If you love the open road, you enjoy travelling and visiting new destinations, you don’t mind spending time away from home, and you like to be independent, a career as a haulier may appeal to you. Have you stopped to think about what it takes to perform this job? In order to dedicate yourself to this role, there are a series of requirements that you need to understand. Let’s find out more:
Most importantly, you need to hold a HGV driving licence (C1, C, C1+E & C+E).
- C1 licence: can be obtained from age 18. Allows you to drive vehicles of less than 7,500 kg of maximum authorised mass (MAM), that do not exceed 9 seats.
- C licence: can be obtained from age 21. Allows you to drive vehicles with no MAM limit, that do not exceed 9 seats.
- C1+E licence: can be obtained from age 18. Allows you to drive vehicles of less than 7,500 kg MAM with a trailer. The maximum authorised mass of the vehicle and trailer cannot exceed 12,000 kg.
- C+E licence: can be obtained from age 21. Allows you to drive vehicles with no MAM limit with a trailer with a maximum authorised mass that exceeds 750 kg.
- Certificate of Professional Aptitude (CAP). In addition to the corresponding driving licence, to operate as a haulier in Spain, it is mandatory to hold the Certificate of Professional Aptitude (CAP), an accreditation that recognises its holders’ ability to perform functions as a haulier or transport operator. This training is obtained by passing tests that are held annually in the autonomous communities of Spain.
In addition to these formal requirements, you must consider the following aspects of life as a haulier:
- Spending time away from home alone. Be aware that, whilst this is a highly necessary job for society as a whole, it can be hard at times for the haulier. There are times when hauliers spend weeks on the road. Spending time away from home and away from family, and making the cab of the truck a ‘home away from home’ is, for the vast majority, the hardest part of this job – and hauliers must be prepared to deal with this.
- Hauliers are responsible for collecting and/or delivering cargo. As the responsible party for the cargo, the haulier must ensure that it arrives within the indicated period, in good condition. After delivering the cargo, the haulier will have to complete the documentation, which includes managing invoices and delivery notes. They must also comply with all safety regulations and maintain their vehicle in optimal conditions.
- Fundamental: respect rest hours, and ensure compliance with regulations related to load limits, type of load, and safe transport of the cargo. Some hauliers are specialised in the transport of dangerous good, or oversized cargo. As can be expected, these specialisations and the additional risk involved in the work entail attractive salary uplifts.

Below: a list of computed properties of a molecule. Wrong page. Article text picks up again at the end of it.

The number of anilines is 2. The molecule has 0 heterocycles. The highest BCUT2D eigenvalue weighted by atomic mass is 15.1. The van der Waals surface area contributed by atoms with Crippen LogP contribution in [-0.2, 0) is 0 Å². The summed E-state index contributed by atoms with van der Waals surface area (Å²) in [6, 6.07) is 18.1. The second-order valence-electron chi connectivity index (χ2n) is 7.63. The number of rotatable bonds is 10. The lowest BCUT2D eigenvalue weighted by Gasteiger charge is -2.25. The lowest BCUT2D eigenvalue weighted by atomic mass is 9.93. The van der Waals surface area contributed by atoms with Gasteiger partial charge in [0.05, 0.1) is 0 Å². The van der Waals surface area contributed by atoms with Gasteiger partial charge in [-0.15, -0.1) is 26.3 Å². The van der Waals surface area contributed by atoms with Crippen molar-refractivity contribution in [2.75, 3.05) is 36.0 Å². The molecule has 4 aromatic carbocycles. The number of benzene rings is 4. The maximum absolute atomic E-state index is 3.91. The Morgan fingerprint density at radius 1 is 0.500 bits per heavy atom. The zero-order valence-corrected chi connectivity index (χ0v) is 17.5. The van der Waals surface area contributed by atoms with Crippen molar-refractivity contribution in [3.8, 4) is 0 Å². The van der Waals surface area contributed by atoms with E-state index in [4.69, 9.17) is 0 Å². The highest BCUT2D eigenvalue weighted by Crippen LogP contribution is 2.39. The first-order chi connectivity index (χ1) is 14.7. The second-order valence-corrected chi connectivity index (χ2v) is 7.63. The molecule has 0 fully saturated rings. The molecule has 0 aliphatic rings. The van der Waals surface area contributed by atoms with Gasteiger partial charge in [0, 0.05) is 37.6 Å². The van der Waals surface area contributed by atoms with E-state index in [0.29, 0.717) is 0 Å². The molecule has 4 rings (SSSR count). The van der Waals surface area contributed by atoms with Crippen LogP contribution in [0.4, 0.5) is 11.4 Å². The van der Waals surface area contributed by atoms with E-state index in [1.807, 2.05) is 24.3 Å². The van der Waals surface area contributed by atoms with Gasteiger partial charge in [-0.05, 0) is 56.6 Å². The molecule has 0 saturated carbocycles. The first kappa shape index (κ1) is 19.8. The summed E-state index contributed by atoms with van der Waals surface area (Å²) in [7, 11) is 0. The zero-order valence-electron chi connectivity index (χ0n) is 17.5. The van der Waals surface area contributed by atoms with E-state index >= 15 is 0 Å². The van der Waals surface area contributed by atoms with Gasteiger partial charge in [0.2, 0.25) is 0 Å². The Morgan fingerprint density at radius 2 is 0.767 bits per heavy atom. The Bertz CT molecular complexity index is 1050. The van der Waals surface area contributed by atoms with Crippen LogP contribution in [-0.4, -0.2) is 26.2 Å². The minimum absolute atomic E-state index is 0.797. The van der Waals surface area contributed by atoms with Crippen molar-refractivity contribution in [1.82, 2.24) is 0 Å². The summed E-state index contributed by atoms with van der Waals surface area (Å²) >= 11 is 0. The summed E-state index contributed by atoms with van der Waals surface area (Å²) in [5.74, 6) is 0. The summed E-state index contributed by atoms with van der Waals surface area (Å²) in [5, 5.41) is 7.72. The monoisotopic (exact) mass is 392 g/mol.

- The ability to think ahead to make best use of time and fuel. Hauliers must plan their route in advance taking into account its length, the weather, any possible obstacles (works, accidents…), an adequate amount of service stations and rest areas, etc.
In terms of data and statistics, the Spanish employment market reveals a shocking reality: the Spanish road transport sector has a deficit of over 15,000 hauliers, a shortage that has become particularly evident over the last twenty years.
Much of this reason for this relates to the sacrifices of the job: long hours behind the wheel, loneliness, being away from home… For this reason, employees in this sector demand higher salaries and improved working conditions, with special emphasis on the fact that work as a haulier is increasingly less attractive to young people.
When considered from another perspective, the positive aspect is that it has never been easier to find employment as a haulier.
In conclusion, dedicating yourself to a career as a haulier has advantages such as independence, discovering national and international destinations while at work, and the comfort offered by the cabs of the latest trucks; but it entails inherent inconveniences such as time alone and away from home, the responsibilities of the haulier regarding their vehicle and the cargo, and the unavoidable risk represented by life on the road.